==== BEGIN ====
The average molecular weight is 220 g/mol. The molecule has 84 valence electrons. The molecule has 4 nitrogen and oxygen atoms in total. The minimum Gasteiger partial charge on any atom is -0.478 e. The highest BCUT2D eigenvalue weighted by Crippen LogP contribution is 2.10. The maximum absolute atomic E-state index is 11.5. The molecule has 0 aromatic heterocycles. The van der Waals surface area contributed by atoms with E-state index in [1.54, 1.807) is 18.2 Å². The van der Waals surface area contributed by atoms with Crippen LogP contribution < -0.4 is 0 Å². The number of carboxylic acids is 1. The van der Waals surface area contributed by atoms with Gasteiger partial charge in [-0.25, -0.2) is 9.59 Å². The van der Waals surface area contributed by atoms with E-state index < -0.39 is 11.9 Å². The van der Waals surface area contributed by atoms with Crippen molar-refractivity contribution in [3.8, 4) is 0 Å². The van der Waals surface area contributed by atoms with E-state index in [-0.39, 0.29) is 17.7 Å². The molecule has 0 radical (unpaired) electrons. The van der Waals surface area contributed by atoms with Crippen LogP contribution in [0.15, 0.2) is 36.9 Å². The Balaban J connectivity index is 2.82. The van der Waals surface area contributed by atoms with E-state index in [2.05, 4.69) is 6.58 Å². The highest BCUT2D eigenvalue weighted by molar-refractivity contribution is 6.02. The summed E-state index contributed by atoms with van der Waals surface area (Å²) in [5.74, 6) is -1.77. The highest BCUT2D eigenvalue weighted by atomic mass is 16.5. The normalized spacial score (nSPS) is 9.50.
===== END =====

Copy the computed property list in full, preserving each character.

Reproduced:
The average molecular weight is 220 g/mol. The molecule has 84 valence electrons. The molecule has 4 nitrogen and oxygen atoms in total. The minimum Gasteiger partial charge on any atom is -0.478 e. The highest BCUT2D eigenvalue weighted by Crippen LogP contribution is 2.10. The maximum absolute atomic E-state index is 11.5. The molecule has 0 aromatic heterocycles. The van der Waals surface area contributed by atoms with E-state index in [1.54, 1.807) is 18.2 Å². The van der Waals surface area contributed by atoms with Crippen LogP contribution < -0.4 is 0 Å². The number of carboxylic acids is 1. The van der Waals surface area contributed by atoms with Gasteiger partial charge in [-0.25, -0.2) is 9.59 Å². The van der Waals surface area contributed by atoms with E-state index < -0.39 is 11.9 Å². The van der Waals surface area contributed by atoms with Crippen molar-refractivity contribution in [3.8, 4) is 0 Å². The van der Waals surface area contributed by atoms with E-state index in [-0.39, 0.29) is 17.7 Å². The molecule has 0 radical (unpaired) electrons. The van der Waals surface area contributed by atoms with Crippen LogP contribution in [0.15, 0.2) is 36.9 Å². The Balaban J connectivity index is 2.82. The van der Waals surface area contributed by atoms with E-state index in [2.05, 4.69) is 6.58 Å². The highest BCUT2D eigenvalue weighted by molar-refractivity contribution is 6.02. The summed E-state index contributed by atoms with van der Waals surface area (Å²) in [5.74, 6) is -1.77. The highest BCUT2D eigenvalue weighted by atomic mass is 16.5. The normalized spacial score (nSPS) is 9.50.